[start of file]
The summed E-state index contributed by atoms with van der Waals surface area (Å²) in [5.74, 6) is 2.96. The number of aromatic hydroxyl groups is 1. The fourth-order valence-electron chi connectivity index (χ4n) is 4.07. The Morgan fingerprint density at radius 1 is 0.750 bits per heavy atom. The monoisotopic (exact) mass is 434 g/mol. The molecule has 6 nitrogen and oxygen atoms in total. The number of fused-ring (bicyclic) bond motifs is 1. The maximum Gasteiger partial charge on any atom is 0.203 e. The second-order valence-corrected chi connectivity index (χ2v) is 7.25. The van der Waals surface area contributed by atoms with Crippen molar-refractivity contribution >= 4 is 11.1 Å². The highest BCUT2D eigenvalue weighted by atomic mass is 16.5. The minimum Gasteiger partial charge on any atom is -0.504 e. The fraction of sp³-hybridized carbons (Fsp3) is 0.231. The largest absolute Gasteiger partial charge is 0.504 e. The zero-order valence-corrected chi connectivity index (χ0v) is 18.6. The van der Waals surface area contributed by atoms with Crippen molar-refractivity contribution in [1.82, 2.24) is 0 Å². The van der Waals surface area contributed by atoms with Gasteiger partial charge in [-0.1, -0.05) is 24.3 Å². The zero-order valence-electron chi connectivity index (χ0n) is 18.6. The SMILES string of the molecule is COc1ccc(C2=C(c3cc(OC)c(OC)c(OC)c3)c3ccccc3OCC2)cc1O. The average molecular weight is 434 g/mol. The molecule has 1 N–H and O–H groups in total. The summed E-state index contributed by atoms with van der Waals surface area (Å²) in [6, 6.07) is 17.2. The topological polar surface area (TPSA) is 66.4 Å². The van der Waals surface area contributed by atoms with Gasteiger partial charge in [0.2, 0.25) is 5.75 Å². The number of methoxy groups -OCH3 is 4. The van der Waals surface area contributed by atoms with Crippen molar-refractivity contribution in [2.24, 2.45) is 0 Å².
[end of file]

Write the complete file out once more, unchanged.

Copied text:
The summed E-state index contributed by atoms with van der Waals surface area (Å²) in [5.74, 6) is 2.96. The number of aromatic hydroxyl groups is 1. The fourth-order valence-electron chi connectivity index (χ4n) is 4.07. The Morgan fingerprint density at radius 1 is 0.750 bits per heavy atom. The monoisotopic (exact) mass is 434 g/mol. The molecule has 6 nitrogen and oxygen atoms in total. The number of fused-ring (bicyclic) bond motifs is 1. The maximum Gasteiger partial charge on any atom is 0.203 e. The second-order valence-corrected chi connectivity index (χ2v) is 7.25. The van der Waals surface area contributed by atoms with Crippen molar-refractivity contribution >= 4 is 11.1 Å². The highest BCUT2D eigenvalue weighted by atomic mass is 16.5. The minimum Gasteiger partial charge on any atom is -0.504 e. The fraction of sp³-hybridized carbons (Fsp3) is 0.231. The largest absolute Gasteiger partial charge is 0.504 e. The zero-order valence-corrected chi connectivity index (χ0v) is 18.6. The van der Waals surface area contributed by atoms with Crippen molar-refractivity contribution in [1.82, 2.24) is 0 Å². The van der Waals surface area contributed by atoms with Gasteiger partial charge in [-0.1, -0.05) is 24.3 Å². The zero-order valence-electron chi connectivity index (χ0n) is 18.6. The SMILES string of the molecule is COc1ccc(C2=C(c3cc(OC)c(OC)c(OC)c3)c3ccccc3OCC2)cc1O. The average molecular weight is 434 g/mol. The molecule has 1 N–H and O–H groups in total. The summed E-state index contributed by atoms with van der Waals surface area (Å²) in [6, 6.07) is 17.2. The topological polar surface area (TPSA) is 66.4 Å². The van der Waals surface area contributed by atoms with Gasteiger partial charge in [0.2, 0.25) is 5.75 Å². The number of methoxy groups -OCH3 is 4. The van der Waals surface area contributed by atoms with Crippen molar-refractivity contribution in [2.24, 2.45) is 0 Å².